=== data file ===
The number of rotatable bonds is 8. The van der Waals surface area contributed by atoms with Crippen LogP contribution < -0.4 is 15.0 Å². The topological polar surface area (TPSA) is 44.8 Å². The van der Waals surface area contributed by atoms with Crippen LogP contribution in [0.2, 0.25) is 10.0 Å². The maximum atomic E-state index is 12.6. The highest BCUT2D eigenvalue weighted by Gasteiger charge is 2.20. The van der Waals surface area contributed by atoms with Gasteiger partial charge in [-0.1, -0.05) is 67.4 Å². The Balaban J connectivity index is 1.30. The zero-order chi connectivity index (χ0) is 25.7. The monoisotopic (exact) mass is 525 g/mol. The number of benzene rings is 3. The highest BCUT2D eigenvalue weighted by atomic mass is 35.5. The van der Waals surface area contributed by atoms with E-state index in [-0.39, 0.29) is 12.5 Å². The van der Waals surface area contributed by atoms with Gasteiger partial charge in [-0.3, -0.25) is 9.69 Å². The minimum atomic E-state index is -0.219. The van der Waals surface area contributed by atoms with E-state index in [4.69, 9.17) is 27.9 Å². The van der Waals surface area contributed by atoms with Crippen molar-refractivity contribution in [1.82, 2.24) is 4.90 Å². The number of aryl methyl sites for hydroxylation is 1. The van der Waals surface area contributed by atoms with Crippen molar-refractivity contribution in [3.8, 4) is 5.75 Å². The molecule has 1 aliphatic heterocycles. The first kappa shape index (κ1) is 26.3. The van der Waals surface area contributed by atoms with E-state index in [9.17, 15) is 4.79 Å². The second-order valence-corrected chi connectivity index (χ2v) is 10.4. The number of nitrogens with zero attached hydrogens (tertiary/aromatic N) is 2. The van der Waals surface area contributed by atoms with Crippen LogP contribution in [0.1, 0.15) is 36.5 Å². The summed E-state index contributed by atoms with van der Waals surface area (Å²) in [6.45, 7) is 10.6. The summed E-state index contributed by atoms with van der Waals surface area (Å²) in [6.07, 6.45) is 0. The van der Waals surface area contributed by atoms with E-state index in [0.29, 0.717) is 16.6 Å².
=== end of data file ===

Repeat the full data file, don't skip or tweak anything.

The number of rotatable bonds is 8. The van der Waals surface area contributed by atoms with Crippen LogP contribution < -0.4 is 15.0 Å². The topological polar surface area (TPSA) is 44.8 Å². The van der Waals surface area contributed by atoms with Crippen LogP contribution in [0.2, 0.25) is 10.0 Å². The maximum atomic E-state index is 12.6. The highest BCUT2D eigenvalue weighted by Gasteiger charge is 2.20. The van der Waals surface area contributed by atoms with Gasteiger partial charge in [-0.1, -0.05) is 67.4 Å². The Balaban J connectivity index is 1.30. The zero-order chi connectivity index (χ0) is 25.7. The monoisotopic (exact) mass is 525 g/mol. The number of benzene rings is 3. The highest BCUT2D eigenvalue weighted by atomic mass is 35.5. The van der Waals surface area contributed by atoms with E-state index in [-0.39, 0.29) is 12.5 Å². The van der Waals surface area contributed by atoms with Gasteiger partial charge in [-0.3, -0.25) is 9.69 Å². The minimum atomic E-state index is -0.219. The van der Waals surface area contributed by atoms with E-state index in [4.69, 9.17) is 27.9 Å². The van der Waals surface area contributed by atoms with Crippen molar-refractivity contribution in [1.82, 2.24) is 4.90 Å². The number of aryl methyl sites for hydroxylation is 1. The van der Waals surface area contributed by atoms with Crippen molar-refractivity contribution in [3.8, 4) is 5.75 Å². The molecule has 1 aliphatic heterocycles. The first kappa shape index (κ1) is 26.3. The van der Waals surface area contributed by atoms with E-state index in [9.17, 15) is 4.79 Å². The second-order valence-corrected chi connectivity index (χ2v) is 10.4. The number of nitrogens with zero attached hydrogens (tertiary/aromatic N) is 2. The van der Waals surface area contributed by atoms with Crippen LogP contribution in [0.1, 0.15) is 36.5 Å². The summed E-state index contributed by atoms with van der Waals surface area (Å²) in [6.45, 7) is 10.6. The summed E-state index contributed by atoms with van der Waals surface area (Å²) in [6.07, 6.45) is 0. The van der Waals surface area contributed by atoms with E-state index in [0.29, 0.717) is 16.6 Å².